Even as an instructor, I rarely come out of a simulator without learning something.
Though the operators like the economies involved with simulator training, the most compelling benefit of simulators is the safe environment in which training is conducted. Until the advent of simulators, airlines had a sickening record of accidents during training flights, with several notable fatal accidents. System and power plant failures can be introduced in a way simply not possible when training in the aircraft. The instruction can also reinforce the lessons by pausing the scenario and examining particularly good or bad reactions.
Some regional and commuter airlines still train in the airplane. Shortly after Continental Express introduced the Embraer EMB-145 jet in the late 1990s, that airline lost one of their new multi-million dollar aircraft in a takeoff training accident. There were serious injuries, but fortunately no fatalities.
The Flight Training Devices
For general aviation training, Environmental Tectonics Corp. has developed the GAT-II flight training device. ETC, based in Southhampton, Pa., near Philadelphia, is an established global company with an extensive background of producing motion devices.
Fidelity Flight Simulation, headquartered near Pittsburgh, is a brand-new firm of pilots that saw a niche and is filling it with the Motus 6-Series FTD.
Both FTDs are FAA-certified Level 2 machines that use large computer monitors to display the flight instrument panels. The advantage of this arrangement is the ability to configure the panel to look like the one installed in just about any aircraft. It also reduces maintenance because there are no delicate mechanical instruments.
Computer monitors also serve as the visual systems. The GAT-II actually uses the same monitor for both the instrument panel and the view outside. The Motus uses four separate monitors for a wider field of view and a separate monitor for the flight instrument panel.
Both use generic hardware for the throttle, prop, and mixture controls and for switches that operate radios, aircraft systems and lights.
The GAT-II features a fully enclosed, single-seat cockpit. The enclosed cockpit is a required characteristic of an important ancillary use of this FTD – spatial disorientation training. More about that later.
The Motus has a cockpit that is open at the rear for crew entry and instructor observation. It can be configured for one or two seats and dual controls for training crews of multi-pilot aircraft.
Both FTDs have motion bases with electrical actuators instead of the hydraulic ones found on most simulators. The Motus system has six axes of motion while the GAT-II has three, but the GAT-II has unlimited 360 yaw motion that facilitates its spatial disorientation training function.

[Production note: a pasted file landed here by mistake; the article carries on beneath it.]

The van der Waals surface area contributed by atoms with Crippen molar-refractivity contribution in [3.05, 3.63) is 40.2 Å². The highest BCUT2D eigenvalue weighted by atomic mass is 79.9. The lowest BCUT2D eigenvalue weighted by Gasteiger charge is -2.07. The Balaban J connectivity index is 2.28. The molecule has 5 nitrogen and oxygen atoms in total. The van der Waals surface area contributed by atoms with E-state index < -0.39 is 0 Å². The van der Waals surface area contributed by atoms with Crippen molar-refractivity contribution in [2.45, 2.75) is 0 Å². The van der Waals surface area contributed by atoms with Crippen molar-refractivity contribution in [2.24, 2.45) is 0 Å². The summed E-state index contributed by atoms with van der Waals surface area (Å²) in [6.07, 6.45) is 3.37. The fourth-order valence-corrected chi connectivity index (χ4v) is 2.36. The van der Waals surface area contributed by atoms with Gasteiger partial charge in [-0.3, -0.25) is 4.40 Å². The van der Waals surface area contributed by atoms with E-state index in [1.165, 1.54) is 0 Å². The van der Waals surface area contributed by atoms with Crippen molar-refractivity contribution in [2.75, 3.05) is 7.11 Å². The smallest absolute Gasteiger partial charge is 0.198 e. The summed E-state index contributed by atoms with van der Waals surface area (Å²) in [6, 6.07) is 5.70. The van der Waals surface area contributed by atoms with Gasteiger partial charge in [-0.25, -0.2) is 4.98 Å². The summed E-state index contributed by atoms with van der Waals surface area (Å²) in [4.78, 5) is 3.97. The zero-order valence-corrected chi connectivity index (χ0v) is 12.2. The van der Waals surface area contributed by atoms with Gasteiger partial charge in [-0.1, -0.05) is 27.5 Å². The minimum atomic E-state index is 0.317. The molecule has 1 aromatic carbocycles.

Neither FTD has control loading, which is a fairly complex system that creates the stick-force-per-G of an actual aircraft flying at the same speed and altitude.
Aerodynamic modeling for several aircraft are available for both FTDs and the GAT-II has a helicopter version.
Flying the Motus
Ill get right to the point. These FTDs do not fly just like the airplanes they represent. Without control loading and type-specific cockpits, its simply not possible. However, I think they can make effective training devices, which is exactly what they are. What pilots using these devices will have to do for effective training is to learn to fly these specific training devices and transfer that experience to the aircraft.
I flew the Motus 622P at Corporate Flight Management in Smyrna, Tenn. Corporate Flight chief pilot Leon Custers says his company uses the dual-control simulator for a full range of tasks – initial and recurrent pilot training – in a number of aircraft from a single-engine trainer to twin turboprops.
The Motus 622 looks like a scaled-down boxy version of the airline simulator I teach in. Entry is made from the rear across a small bridge that is raised when the simulator motion is activated, again just like the airline simulator.
Custers had configured the simulator as a Beech Model 58 Baron, an aircraft type in which I have lots of hours. Sure enough, the familiar sight of a late model Baron panel greeted me when I took my seat. But the sub-panel where switches for fuel pumps, starters, lights and other systems was generic and nothing was where I expected it.